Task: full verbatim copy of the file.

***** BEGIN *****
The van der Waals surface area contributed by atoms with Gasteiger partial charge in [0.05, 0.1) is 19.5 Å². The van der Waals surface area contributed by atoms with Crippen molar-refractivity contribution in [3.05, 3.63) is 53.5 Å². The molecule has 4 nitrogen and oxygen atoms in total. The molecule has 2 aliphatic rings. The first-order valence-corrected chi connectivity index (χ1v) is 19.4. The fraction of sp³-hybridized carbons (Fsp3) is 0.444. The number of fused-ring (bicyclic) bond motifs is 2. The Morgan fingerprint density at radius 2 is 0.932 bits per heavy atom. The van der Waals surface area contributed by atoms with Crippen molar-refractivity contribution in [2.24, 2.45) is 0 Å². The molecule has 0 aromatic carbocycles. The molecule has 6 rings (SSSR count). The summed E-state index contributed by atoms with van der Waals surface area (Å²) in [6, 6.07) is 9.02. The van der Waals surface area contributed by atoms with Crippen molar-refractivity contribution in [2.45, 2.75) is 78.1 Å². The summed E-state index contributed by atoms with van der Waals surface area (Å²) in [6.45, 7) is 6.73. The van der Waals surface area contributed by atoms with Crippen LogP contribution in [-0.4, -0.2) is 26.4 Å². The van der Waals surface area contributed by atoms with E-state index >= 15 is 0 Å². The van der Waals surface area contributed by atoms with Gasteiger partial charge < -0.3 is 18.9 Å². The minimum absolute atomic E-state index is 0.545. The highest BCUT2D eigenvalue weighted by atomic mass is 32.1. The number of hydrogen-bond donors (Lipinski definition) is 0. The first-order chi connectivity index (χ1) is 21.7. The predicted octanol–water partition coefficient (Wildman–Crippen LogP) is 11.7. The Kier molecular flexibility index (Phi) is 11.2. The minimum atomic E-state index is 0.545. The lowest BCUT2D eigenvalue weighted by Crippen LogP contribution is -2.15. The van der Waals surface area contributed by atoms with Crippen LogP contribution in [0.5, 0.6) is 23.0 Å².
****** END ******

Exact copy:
The van der Waals surface area contributed by atoms with Gasteiger partial charge in [0.05, 0.1) is 19.5 Å². The van der Waals surface area contributed by atoms with Crippen molar-refractivity contribution in [3.05, 3.63) is 53.5 Å². The molecule has 4 nitrogen and oxygen atoms in total. The molecule has 2 aliphatic rings. The first-order valence-corrected chi connectivity index (χ1v) is 19.4. The fraction of sp³-hybridized carbons (Fsp3) is 0.444. The number of fused-ring (bicyclic) bond motifs is 2. The Morgan fingerprint density at radius 2 is 0.932 bits per heavy atom. The van der Waals surface area contributed by atoms with Crippen molar-refractivity contribution in [2.24, 2.45) is 0 Å². The molecule has 0 aromatic carbocycles. The molecule has 6 rings (SSSR count). The summed E-state index contributed by atoms with van der Waals surface area (Å²) in [6, 6.07) is 9.02. The van der Waals surface area contributed by atoms with Crippen molar-refractivity contribution in [2.45, 2.75) is 78.1 Å². The summed E-state index contributed by atoms with van der Waals surface area (Å²) in [6.45, 7) is 6.73. The van der Waals surface area contributed by atoms with Crippen LogP contribution in [-0.4, -0.2) is 26.4 Å². The van der Waals surface area contributed by atoms with E-state index >= 15 is 0 Å². The van der Waals surface area contributed by atoms with Gasteiger partial charge < -0.3 is 18.9 Å². The minimum absolute atomic E-state index is 0.545. The highest BCUT2D eigenvalue weighted by atomic mass is 32.1. The number of hydrogen-bond donors (Lipinski definition) is 0. The first-order chi connectivity index (χ1) is 21.7. The predicted octanol–water partition coefficient (Wildman–Crippen LogP) is 11.7. The Kier molecular flexibility index (Phi) is 11.2. The minimum atomic E-state index is 0.545. The lowest BCUT2D eigenvalue weighted by Crippen LogP contribution is -2.15. The van der Waals surface area contributed by atoms with Crippen LogP contribution in [0.5, 0.6) is 23.0 Å².